The Taliban were on the cusp of forming a government on Friday, with the hardliners being watched closely internationally for their vow to rule Afghanistan with greater tolerance, especially on women’s rights.
The announcement of a new government, previously expected to be made after Friday afternoon prayers, would now take place on Saturday at the earliest, a Taliban spokesman told AFP.
The Islamists face the formidable challenge of shifting the group’s gears to governing power, days after the United States completely withdrew its troops and ended two decades of war.
While the West has taken a wait-and-see attitude towards the Taliban, there have been some signs of engagement with the new leaders that are accelerating.
Hours earlier, China confirmed a tweet from a Taliban spokesman indicating that Beijing will keep its embassy in Kabul open.
“We hope that the Taliban will establish an open and inclusive political structure, adopt a moderate and stable domestic and foreign policy and make a clear break with all terrorist groups,” said Wang Wenbin, spokesman for the Ministry of Foreign Affairs.
The United Nations said it had resumed humanitarian flights to parts of the country linking Pakistan’s capital Islamabad with Mazar-i-Sharif in northern Afghanistan and Kandahar in the south.
The country’s flag carrier, Ariana Afghan Airlines, said it would resume domestic flights later Friday, while the United Arab Emirates sent a plane with “urgent medical and food assistance.”
Western Union and Moneygram said they are resuming money transfers, which many Afghans rely on from relatives abroad for survival, and Qatar said it was in the process of reopening the airport in Kabul – a lifeline for aid.
– Threat of a humanitarian disaster –
Even before the Taliban’s lightning strike, Afghanistan was heavily dependent on aid — with 40 percent of the country’s GDP coming from foreign funding.
The UN has warned that 18 million people are staring into the course of the humanitarian disaster, and another 18 million could soon join them.
The new rulers have pledged to be more lenient than during their first stint in power from 1996 to 2001, which also came after years of conflict—first the Soviet invasion of 1979, then a bloody civil war.
That regime was notorious for its brutal interpretation of Sharia law and the treatment of women, who were forced behind closed doors, denied access to school and work and denied freedom of movement.
This time, the Taliban have repeatedly stated that they will not retaliate against opponents, that women will have access to education and some employment.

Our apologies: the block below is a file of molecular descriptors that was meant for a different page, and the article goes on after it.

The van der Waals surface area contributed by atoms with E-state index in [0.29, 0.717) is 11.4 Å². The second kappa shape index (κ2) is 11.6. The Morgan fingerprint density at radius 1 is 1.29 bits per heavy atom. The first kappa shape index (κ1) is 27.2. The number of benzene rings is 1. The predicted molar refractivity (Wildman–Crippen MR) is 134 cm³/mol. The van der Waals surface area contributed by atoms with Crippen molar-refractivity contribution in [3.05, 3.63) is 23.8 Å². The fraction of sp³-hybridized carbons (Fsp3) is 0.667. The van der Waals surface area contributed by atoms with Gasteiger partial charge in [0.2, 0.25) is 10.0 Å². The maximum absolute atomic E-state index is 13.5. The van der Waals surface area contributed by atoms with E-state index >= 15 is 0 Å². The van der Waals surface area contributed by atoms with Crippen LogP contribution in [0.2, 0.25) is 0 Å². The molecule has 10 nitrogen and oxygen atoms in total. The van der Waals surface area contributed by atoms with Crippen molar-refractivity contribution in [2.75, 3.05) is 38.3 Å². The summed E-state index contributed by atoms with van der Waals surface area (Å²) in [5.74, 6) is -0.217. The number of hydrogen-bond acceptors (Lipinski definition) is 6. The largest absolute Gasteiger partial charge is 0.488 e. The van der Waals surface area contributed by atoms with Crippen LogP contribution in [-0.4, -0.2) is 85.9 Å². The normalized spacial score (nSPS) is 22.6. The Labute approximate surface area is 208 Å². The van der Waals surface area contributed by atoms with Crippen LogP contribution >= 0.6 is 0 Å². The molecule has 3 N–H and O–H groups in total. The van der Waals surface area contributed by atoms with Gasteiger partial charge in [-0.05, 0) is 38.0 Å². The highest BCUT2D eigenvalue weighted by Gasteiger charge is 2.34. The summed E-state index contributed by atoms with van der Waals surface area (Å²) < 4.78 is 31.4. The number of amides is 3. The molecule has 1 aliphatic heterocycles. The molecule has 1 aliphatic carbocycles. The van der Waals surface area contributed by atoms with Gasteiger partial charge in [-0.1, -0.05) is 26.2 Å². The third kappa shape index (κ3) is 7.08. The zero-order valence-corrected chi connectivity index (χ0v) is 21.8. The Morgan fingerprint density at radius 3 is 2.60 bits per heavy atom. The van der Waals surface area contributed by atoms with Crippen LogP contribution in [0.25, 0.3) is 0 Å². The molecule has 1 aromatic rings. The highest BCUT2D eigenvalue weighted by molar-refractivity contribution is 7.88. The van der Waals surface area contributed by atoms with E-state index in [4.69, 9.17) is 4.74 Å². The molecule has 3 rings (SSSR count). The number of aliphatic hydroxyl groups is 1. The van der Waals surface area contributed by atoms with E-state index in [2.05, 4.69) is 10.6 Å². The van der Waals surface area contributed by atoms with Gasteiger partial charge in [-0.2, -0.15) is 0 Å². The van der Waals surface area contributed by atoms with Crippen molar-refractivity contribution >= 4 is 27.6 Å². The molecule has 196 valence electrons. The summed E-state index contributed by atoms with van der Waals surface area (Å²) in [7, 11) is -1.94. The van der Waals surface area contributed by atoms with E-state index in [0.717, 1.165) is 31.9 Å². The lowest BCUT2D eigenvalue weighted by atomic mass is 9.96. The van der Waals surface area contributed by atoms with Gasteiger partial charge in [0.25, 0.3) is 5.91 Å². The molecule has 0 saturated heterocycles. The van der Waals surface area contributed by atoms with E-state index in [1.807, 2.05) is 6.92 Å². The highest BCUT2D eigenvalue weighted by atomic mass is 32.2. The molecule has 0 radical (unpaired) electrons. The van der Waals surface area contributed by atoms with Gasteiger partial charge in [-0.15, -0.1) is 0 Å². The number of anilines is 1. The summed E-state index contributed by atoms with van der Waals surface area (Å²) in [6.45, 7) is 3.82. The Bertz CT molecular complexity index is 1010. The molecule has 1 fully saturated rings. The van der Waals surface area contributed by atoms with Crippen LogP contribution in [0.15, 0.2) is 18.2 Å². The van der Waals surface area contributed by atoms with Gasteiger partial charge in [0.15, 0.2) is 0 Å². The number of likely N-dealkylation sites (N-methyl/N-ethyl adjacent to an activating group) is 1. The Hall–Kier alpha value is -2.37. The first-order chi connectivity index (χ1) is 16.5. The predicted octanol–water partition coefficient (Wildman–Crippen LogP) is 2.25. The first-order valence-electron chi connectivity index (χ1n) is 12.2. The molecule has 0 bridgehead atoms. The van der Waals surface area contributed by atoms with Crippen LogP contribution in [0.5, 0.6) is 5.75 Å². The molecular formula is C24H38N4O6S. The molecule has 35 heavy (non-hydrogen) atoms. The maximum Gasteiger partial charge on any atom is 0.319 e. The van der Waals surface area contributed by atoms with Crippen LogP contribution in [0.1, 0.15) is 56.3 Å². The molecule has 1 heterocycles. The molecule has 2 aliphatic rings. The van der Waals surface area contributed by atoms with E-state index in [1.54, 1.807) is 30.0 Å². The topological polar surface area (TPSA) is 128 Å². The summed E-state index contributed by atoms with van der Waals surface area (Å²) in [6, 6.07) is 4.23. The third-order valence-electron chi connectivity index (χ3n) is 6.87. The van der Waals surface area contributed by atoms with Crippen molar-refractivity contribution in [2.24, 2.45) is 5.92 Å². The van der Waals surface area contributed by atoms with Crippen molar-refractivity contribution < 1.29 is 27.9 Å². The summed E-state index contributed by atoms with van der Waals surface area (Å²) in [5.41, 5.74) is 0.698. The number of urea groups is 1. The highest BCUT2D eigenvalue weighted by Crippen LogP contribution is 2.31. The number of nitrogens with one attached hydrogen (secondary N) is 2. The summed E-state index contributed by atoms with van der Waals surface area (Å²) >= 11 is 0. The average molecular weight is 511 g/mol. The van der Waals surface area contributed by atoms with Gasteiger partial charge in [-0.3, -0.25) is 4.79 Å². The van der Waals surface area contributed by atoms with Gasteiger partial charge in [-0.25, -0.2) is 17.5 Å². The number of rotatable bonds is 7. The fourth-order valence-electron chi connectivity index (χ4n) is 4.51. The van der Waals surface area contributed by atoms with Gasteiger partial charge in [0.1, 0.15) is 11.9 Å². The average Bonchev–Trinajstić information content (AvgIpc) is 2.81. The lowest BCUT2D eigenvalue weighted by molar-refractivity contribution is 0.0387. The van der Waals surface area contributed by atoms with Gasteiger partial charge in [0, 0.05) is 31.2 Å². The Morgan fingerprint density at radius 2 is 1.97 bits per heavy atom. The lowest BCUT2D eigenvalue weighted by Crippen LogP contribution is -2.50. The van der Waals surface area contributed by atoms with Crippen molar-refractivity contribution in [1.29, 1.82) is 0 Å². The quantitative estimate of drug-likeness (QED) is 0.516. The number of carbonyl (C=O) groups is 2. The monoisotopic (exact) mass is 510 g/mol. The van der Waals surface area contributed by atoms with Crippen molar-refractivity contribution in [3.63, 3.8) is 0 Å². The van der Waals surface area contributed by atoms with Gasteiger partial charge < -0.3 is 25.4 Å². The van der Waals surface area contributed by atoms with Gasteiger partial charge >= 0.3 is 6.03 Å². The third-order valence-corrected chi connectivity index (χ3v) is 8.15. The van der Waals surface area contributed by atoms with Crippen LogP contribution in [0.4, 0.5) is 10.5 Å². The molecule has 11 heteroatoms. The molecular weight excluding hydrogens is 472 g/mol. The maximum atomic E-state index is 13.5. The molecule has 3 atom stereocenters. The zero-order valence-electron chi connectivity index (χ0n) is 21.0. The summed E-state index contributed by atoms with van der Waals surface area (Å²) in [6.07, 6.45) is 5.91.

They have promised a more “inclusive” government that represents Afghanistan’s complex ethnic makeup.
British Foreign Secretary Dominic Raab said the international community should test the Taliban for their “sincerity”.
“It is important at this stage to assess the Taliban against these initial, probably quite modest, tests and see if they can live up to it,” Raab said during a visit to Pakistan, where he assured the safe passage of Afghans from the discussed country.
The European Union also set out on Friday its terms for stepping up its involvement with the Taliban, agreeing to set up a joint “presence” in Kabul to assist departees if security allows.
– Women’s protest –
There is a lot of speculation about the composition of a new government, although a senior official this week said women are unlikely to be included.
In Kabul, some 30 women took to the streets to demand the right to work and integration into the government – just a day after several dozen women staged a similar protest in the western city of Herat.
Women’s rights were not the only major concern in the run-up to the announcement of a new government by the Taliban.
In Kabul, residents expressed concern about the country’s long-standing economic problems, which are now being exacerbated by the terrorist movement’s takeover.
“With the arrival of the Taliban, it is fair to say that there is security, but things have fallen below zero,” Karim Jan, an electronics store owner, told AFP.
Earlier this week, the United Nations warned of an impending “humanitarian catastrophe” in Afghanistan as it called for a way out for those who still wanted to flee the new regime.
The Italian foreign minister is due to visit Uzbekistan, Tajikistan, Qatar and Pakistan from Friday to help Afghan refugees.
Qatar’s foreign minister said Thursday that the Gulf state is working with the Taliban to reopen Kabul airport as soon as possible.
Turkey said it was also evaluating proposals from the Taliban and others for a role in running the airport.
Friday also saw signs of normality in Kabul, where a nearly packed house saw Afghanistan’s best cricketers play in a trial match – the first since the city fell to the Taliban – with Taliban and Afghan flags side by side. in what witnesses described as a demonstration of national unity.
(Except for the headline, this story has not been edited by NewsMadura staff and has been published from a syndicated feed.)